Doors in older houses sometimes close on their own because they’re out of plumb. If the wall is out of plumb or the house has major settlement issues, you may need to do major work to fix the problem, but if the door slowly “creeps” closed and the wall is still plumb you can usually solve the problem by tweaking the hinges a little.
Check the gap at the top of the door. If it’s wider at the doorknob side, remove the center screw at the top hinge and replace it with a predrilled 3-in. screw angled slightly toward the middle of the jamb (Photo 1). The screw will pull the jamb and door tighter to the framing and hopefully fix the problem.
If the door still creeps closed (but less so), go to the “Kleenex box” shimming technique (Photo 2). Put one shim behind the middle hinge and two shims behind the bottom hinge.
Draw in the jamb
Drill through the jamb
Predrill a 1/8-in. hole and create a recess for the screwhead with a countersink bit. Then drive a 3-in. screw into the wall framing to draw in the jamb.
This is really just another version of the hinge adjustment described above. By driving a long screw through the “latch” side of the jamb (rather than the hinge side), you can often draw in the jamb and give the door a little extra space. Try this only if drawing in the hinges doesn’t work; it leaves you with a large screwhead hole to cover. Countersink the screwhead with a countersink bit (about $8 at home centers). Drive a screw near the middle of the area where the door is rubbing. You may need to add a second screw. Tighten screws gradually and watch the trim to make sure you don’t open joints. Cover the screwheads with wood filler and then sand and paint or stain the filler to match.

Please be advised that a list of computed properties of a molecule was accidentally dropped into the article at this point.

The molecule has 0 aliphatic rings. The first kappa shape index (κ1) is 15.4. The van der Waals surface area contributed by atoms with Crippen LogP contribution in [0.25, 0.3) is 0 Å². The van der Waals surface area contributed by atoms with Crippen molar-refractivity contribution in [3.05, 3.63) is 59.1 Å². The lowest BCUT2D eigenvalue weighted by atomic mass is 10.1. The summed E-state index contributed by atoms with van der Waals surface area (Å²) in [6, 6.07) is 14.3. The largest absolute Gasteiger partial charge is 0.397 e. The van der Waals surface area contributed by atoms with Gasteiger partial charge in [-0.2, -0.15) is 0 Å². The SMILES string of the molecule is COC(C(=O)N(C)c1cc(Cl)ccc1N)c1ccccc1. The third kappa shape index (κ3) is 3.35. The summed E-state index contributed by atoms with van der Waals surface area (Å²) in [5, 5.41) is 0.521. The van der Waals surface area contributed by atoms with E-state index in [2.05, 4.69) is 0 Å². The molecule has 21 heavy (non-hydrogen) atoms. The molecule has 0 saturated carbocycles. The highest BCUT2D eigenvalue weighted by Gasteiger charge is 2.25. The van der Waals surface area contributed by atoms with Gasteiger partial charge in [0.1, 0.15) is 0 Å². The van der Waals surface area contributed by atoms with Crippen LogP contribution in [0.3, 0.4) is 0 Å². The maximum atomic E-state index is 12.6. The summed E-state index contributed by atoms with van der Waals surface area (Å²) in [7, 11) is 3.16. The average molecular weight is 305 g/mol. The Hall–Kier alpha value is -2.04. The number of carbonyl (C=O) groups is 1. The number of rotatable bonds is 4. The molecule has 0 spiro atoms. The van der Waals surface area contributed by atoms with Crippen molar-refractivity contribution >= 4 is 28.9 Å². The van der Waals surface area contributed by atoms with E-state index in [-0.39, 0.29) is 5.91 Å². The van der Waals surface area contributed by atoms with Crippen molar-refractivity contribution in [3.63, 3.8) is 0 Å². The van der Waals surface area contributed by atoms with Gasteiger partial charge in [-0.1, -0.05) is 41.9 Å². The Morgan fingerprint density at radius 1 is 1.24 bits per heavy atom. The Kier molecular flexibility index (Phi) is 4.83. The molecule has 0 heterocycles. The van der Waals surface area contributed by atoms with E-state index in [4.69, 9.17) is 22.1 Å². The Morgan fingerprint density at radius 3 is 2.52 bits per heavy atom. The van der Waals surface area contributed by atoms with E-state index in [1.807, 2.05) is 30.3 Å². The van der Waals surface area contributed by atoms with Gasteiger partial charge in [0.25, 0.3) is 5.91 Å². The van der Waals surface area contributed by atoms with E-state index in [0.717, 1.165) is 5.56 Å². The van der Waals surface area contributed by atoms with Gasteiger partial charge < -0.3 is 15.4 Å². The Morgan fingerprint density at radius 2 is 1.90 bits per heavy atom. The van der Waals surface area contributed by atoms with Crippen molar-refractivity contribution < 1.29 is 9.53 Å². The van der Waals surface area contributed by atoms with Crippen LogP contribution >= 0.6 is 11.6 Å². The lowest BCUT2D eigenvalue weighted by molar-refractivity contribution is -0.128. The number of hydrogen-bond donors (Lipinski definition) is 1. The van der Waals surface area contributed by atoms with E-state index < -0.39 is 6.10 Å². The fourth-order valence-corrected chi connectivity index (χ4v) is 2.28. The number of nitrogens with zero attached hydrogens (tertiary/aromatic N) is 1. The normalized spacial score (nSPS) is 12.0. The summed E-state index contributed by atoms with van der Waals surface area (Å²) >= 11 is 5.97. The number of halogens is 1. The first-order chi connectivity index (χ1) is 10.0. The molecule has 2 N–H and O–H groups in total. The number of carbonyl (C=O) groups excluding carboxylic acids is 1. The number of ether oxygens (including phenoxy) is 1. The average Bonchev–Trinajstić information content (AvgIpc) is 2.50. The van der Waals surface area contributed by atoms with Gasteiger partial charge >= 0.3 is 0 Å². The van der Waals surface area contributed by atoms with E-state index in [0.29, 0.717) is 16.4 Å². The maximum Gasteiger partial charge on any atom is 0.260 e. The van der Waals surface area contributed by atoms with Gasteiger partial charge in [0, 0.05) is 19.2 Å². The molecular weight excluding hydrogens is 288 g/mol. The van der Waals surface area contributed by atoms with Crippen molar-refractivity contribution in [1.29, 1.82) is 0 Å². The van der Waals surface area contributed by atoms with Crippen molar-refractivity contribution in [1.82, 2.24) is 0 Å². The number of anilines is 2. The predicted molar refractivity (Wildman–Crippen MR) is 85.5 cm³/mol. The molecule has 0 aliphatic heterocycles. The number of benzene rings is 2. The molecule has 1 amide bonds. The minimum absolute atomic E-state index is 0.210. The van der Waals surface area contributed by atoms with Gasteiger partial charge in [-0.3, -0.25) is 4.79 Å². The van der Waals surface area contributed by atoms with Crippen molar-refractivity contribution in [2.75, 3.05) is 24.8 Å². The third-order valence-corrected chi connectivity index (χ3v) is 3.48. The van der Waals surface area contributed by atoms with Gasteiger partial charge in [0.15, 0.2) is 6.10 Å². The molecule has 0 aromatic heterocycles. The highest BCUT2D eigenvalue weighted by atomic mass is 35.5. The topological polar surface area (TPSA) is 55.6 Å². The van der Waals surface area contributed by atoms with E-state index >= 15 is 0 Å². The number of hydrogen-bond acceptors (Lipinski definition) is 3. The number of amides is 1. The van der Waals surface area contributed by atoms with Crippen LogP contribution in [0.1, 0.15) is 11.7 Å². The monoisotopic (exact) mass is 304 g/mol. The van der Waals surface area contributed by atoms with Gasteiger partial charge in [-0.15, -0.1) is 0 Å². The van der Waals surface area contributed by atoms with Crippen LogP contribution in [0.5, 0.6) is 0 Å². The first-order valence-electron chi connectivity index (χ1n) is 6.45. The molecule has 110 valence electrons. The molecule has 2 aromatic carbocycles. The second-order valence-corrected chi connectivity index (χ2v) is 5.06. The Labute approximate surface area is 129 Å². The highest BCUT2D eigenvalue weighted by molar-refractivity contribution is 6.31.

Plane the door with a belt sander
Photo 1: Use a compass
Scribe the door. Set the pencil tip and compass point 1/8 in. apart and run the point along the jamb. Masking tape makes the pencil line easy to see.
Photo 2: Sand to your mark
Remove the excess wood with a belt sander. Sand right up to the line, but not into it.
Photo 3: Check your progress
Stop sanding occasionally to make sure that you’re sanding squarely and not creating a beveled edge. Remove the excess wood with a belt sander. Sand right up to the line, but not into it.
Photo 4: Seal the edge
Stain or paint the sanded edge. When varnishing the edge, apply polyurethane with a lint-free rag rather than a brush to avoid slopping onto the door’s face.